Jun 23, 2021
New York's second-largest city is poised next year to have its first socialist mayor after community activist and healthcare worker India Walton upset Byron Brown, the establishment Democratic leader who has run Buffalo for four terms.
Walton did not hesitate to embrace the label of socialist in the early morning hours Wednesday as election results showed her with 52% of the vote compared to Brown's 45%, with 92% of precincts reporting.
"Oh, absolutely," Walton said quickly when a reporter asked if she would call herself a socialist. "The entire intent of this campaign is to draw down power and resources to the ground level and to the hands of the people."
The former nurse, who had never run for public office before, added that the political establishment has embraced socialism for the wealthy for decades.
"We will bail out Wall Street banks and give a billion dollars in tax incentives to one of the richest people in the world to build empty Tesla factories in South Buffalo and when it comes to providing the resources that families need to thrive socialism becomes scary at that point."
"We will bail out Wall Street banks and give a billion dollars in tax incentives to one of the richest people in the world to build empty Tesla factories in South Buffalo and when it comes to providing the resources that families need to thrive socialism becomes scary at that point," Walton said.
Walton's campaign platform included plans to establish an unarmed public safety workforce "to address quality of life and social calls to 911" while directing police officers not to respond to mental health crises; establishing Buffalo as a sanctuary city; converting all city vehicles to electric cars within four years; and strengthening protections for tenants.
In a tweet, Rep. Alexandria Ocasio-Cortez (D-N.Y.) highlighted Walton's personal background as a teenage working mother and labor leader.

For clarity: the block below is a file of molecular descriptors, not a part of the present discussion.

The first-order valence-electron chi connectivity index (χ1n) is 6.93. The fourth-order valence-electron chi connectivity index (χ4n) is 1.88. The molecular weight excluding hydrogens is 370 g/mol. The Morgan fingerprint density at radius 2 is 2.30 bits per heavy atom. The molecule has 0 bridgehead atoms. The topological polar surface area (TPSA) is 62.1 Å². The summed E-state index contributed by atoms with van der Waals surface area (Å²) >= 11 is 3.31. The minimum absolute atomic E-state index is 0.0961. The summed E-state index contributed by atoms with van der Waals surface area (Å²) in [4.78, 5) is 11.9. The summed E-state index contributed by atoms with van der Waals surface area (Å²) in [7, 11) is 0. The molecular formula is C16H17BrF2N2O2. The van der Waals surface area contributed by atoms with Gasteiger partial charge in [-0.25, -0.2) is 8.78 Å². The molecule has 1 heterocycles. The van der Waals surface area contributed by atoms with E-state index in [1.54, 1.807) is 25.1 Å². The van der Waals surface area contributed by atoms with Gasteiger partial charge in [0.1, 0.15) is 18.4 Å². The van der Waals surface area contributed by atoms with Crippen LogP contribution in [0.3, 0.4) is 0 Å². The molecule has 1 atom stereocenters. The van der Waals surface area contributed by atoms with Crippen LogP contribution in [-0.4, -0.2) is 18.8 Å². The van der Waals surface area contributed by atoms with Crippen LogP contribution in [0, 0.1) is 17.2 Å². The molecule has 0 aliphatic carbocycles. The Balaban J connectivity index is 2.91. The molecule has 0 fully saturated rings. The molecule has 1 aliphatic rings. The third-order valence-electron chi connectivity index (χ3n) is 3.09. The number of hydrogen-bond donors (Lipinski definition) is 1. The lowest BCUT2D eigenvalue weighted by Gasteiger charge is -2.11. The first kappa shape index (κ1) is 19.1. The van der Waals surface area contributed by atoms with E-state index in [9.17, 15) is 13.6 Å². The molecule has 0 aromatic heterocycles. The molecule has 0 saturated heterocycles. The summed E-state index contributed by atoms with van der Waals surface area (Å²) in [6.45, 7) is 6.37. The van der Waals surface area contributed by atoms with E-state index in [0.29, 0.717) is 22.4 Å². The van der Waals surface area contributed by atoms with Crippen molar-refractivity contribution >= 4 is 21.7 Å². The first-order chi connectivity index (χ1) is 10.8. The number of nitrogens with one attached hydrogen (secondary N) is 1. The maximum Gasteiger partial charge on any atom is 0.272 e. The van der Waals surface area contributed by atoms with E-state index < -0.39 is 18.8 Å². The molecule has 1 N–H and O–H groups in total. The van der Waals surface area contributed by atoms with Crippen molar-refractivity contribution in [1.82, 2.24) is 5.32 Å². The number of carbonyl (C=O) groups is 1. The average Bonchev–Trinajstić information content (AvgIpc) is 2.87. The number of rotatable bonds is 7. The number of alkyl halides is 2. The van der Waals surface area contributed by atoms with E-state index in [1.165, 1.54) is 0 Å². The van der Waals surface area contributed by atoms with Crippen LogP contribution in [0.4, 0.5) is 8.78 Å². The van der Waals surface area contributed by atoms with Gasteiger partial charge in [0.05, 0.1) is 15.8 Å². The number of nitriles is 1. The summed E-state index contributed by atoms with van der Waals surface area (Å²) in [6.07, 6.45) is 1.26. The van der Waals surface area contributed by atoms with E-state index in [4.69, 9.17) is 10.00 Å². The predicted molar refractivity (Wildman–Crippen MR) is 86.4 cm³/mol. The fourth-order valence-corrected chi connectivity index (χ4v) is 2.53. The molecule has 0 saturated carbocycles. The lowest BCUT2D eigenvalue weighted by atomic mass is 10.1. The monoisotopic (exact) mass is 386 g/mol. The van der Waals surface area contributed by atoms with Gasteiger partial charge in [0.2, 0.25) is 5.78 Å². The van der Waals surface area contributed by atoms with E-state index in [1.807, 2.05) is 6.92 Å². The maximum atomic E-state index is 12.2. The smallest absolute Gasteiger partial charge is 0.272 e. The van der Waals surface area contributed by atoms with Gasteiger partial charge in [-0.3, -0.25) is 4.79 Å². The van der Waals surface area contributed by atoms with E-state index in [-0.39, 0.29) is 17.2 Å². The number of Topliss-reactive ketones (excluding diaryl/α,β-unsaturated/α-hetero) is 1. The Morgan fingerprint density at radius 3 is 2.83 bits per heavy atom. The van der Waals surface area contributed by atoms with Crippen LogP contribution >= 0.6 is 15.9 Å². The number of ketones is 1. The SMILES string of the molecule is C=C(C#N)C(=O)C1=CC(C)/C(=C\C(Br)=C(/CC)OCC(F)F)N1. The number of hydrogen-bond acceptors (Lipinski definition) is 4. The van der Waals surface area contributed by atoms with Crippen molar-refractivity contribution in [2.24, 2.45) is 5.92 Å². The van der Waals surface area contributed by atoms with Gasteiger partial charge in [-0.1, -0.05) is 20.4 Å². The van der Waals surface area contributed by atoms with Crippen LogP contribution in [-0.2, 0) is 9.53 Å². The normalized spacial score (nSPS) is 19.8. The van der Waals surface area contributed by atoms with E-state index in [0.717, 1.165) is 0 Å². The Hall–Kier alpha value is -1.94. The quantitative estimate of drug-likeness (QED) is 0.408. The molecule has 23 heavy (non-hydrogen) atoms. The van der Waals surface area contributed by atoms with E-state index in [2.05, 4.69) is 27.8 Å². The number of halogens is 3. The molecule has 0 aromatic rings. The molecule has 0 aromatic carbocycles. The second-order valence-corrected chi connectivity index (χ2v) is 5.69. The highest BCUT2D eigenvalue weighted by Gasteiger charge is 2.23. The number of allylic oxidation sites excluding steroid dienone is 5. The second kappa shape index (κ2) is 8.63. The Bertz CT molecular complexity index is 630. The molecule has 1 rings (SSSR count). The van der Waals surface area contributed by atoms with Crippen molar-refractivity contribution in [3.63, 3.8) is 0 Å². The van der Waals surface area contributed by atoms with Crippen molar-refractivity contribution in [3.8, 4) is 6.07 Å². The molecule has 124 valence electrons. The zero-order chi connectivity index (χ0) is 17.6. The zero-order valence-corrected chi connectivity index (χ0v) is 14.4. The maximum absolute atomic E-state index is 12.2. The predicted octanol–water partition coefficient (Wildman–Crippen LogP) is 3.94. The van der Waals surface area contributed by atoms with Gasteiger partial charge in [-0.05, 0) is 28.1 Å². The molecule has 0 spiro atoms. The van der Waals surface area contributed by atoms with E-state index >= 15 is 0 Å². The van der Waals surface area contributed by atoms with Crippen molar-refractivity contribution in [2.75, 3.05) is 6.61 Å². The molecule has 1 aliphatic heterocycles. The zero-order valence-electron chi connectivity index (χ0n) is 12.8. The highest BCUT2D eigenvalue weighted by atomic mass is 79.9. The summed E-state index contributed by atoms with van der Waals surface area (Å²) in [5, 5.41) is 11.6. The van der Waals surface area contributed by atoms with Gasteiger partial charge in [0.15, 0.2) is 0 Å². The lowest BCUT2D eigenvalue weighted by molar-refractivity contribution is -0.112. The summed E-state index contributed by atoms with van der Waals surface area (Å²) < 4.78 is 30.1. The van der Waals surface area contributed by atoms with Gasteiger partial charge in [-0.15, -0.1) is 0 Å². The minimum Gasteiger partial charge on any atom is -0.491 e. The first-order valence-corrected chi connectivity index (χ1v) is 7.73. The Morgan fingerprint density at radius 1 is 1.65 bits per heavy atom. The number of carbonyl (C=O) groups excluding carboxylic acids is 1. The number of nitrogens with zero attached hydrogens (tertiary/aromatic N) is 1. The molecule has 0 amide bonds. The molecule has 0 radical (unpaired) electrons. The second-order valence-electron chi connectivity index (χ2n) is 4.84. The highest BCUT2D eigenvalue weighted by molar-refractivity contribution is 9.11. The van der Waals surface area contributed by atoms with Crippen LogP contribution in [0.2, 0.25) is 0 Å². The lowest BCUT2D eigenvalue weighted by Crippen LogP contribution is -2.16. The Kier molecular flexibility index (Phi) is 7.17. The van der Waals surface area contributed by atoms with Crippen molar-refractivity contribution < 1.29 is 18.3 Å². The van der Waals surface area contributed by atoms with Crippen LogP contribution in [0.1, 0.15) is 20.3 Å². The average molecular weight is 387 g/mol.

City & State New York political reporter Zach Williams called Walton's win "a huge victory for the political left."
Although democratic socialists and progressive lawmakers support broadly popular policy proposals including aggressive climate action, Medicare for All, and other initiatives which would place the needs of working people over the desires of corporations and the wealthy, corporate Democrats and news personalities have persisted in claiming the party's left wing only have a chance of gaining a foothold in the country's largest coastal cities.
Walton suggested her victory in Buffalo demonstrates progressives' chances of winning all over the country.
"This victory is ours," said Walton to her supporters. "It is the first of many. If you are in an elected office right now, you are being put on notice. We are coming."
"We set out to not only change Buffalo, but to change the way progressive politics are viewed in upstate New York," she added.
"This victory is ours. It is the first of many. If you are in an elected office right now, you are being put on notice. We are coming."
Walton is expected to win the general election in November in the heavily Democratic city, a victory that would make Buffalo the first major American city to have a socialist mayor since 1960, when Milwaukee's Mayor Frank Zeidler stepped down.
Sen. Bernie Sanders (I-Vt.), former presidential candidate and the nation's most well-known democratic socialist, served eight years as the two-term mayor of Burlington, the state's largest city, from 1981 to 1989.
According to Census data from 2007, Buffalo is the third-poorest U.S. city with a population over 250,000, with 28.7% percent of people living at or below the poverty line.
"All that we are doing in this moment is claiming what is rightfully ours," Walton declared during her victory speech. "We are the workers. We do the work. And we deserve a government that works with and for us."
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